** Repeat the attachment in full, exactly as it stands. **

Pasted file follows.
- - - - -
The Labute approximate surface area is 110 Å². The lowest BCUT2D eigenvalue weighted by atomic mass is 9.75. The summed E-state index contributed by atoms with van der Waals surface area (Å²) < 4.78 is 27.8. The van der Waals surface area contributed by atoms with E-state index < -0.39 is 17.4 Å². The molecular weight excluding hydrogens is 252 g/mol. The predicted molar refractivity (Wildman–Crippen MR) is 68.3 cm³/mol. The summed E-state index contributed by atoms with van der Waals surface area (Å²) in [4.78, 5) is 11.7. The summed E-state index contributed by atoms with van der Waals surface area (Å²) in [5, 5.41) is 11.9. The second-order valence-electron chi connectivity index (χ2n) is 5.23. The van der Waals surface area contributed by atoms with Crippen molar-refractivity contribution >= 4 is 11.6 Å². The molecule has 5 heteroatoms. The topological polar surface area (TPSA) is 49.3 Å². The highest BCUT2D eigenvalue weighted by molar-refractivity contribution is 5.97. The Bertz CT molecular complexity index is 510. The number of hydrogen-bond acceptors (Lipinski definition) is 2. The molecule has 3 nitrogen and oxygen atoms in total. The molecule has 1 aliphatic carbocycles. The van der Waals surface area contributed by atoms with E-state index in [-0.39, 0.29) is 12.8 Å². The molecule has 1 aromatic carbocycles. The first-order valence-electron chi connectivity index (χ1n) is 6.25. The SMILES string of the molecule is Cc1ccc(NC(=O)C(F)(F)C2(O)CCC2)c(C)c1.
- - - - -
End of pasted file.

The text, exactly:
The Labute approximate surface area is 110 Å². The lowest BCUT2D eigenvalue weighted by atomic mass is 9.75. The summed E-state index contributed by atoms with van der Waals surface area (Å²) < 4.78 is 27.8. The van der Waals surface area contributed by atoms with E-state index < -0.39 is 17.4 Å². The molecular weight excluding hydrogens is 252 g/mol. The predicted molar refractivity (Wildman–Crippen MR) is 68.3 cm³/mol. The summed E-state index contributed by atoms with van der Waals surface area (Å²) in [4.78, 5) is 11.7. The summed E-state index contributed by atoms with van der Waals surface area (Å²) in [5, 5.41) is 11.9. The second-order valence-electron chi connectivity index (χ2n) is 5.23. The van der Waals surface area contributed by atoms with Crippen molar-refractivity contribution >= 4 is 11.6 Å². The molecule has 5 heteroatoms. The topological polar surface area (TPSA) is 49.3 Å². The highest BCUT2D eigenvalue weighted by molar-refractivity contribution is 5.97. The Bertz CT molecular complexity index is 510. The number of hydrogen-bond acceptors (Lipinski definition) is 2. The molecule has 3 nitrogen and oxygen atoms in total. The molecule has 1 aliphatic carbocycles. The van der Waals surface area contributed by atoms with E-state index in [-0.39, 0.29) is 12.8 Å². The molecule has 1 aromatic carbocycles. The first-order valence-electron chi connectivity index (χ1n) is 6.25. The SMILES string of the molecule is Cc1ccc(NC(=O)C(F)(F)C2(O)CCC2)c(C)c1.